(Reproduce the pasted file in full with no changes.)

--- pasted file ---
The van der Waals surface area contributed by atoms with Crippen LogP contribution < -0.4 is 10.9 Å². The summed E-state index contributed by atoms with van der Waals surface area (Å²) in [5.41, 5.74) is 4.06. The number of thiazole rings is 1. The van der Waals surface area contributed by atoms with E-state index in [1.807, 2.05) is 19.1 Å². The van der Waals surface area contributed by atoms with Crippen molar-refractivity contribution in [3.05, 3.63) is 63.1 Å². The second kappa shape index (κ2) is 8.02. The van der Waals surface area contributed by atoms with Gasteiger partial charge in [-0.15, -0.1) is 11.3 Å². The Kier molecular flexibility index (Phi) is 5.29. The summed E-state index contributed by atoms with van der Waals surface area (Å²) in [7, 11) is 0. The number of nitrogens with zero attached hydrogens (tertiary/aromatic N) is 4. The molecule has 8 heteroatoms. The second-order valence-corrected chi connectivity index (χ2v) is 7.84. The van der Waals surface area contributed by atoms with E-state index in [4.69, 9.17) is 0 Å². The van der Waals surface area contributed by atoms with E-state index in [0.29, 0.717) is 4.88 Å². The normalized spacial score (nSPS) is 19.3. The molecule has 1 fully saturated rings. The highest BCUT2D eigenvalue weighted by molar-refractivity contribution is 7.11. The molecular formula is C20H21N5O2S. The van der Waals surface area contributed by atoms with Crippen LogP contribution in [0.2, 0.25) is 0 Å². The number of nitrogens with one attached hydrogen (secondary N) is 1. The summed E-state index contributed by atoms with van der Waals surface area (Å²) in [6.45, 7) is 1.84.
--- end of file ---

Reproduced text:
The van der Waals surface area contributed by atoms with Crippen LogP contribution < -0.4 is 10.9 Å². The summed E-state index contributed by atoms with van der Waals surface area (Å²) in [5.41, 5.74) is 4.06. The number of thiazole rings is 1. The van der Waals surface area contributed by atoms with E-state index in [1.807, 2.05) is 19.1 Å². The van der Waals surface area contributed by atoms with Crippen molar-refractivity contribution in [3.05, 3.63) is 63.1 Å². The second kappa shape index (κ2) is 8.02. The van der Waals surface area contributed by atoms with Gasteiger partial charge in [-0.15, -0.1) is 11.3 Å². The Kier molecular flexibility index (Phi) is 5.29. The summed E-state index contributed by atoms with van der Waals surface area (Å²) in [7, 11) is 0. The number of nitrogens with zero attached hydrogens (tertiary/aromatic N) is 4. The molecule has 8 heteroatoms. The second-order valence-corrected chi connectivity index (χ2v) is 7.84. The van der Waals surface area contributed by atoms with E-state index in [4.69, 9.17) is 0 Å². The van der Waals surface area contributed by atoms with E-state index in [0.29, 0.717) is 4.88 Å². The normalized spacial score (nSPS) is 19.3. The molecule has 1 fully saturated rings. The highest BCUT2D eigenvalue weighted by molar-refractivity contribution is 7.11. The molecular formula is C20H21N5O2S. The van der Waals surface area contributed by atoms with Crippen LogP contribution in [0.2, 0.25) is 0 Å². The number of nitrogens with one attached hydrogen (secondary N) is 1. The summed E-state index contributed by atoms with van der Waals surface area (Å²) in [6.45, 7) is 1.84.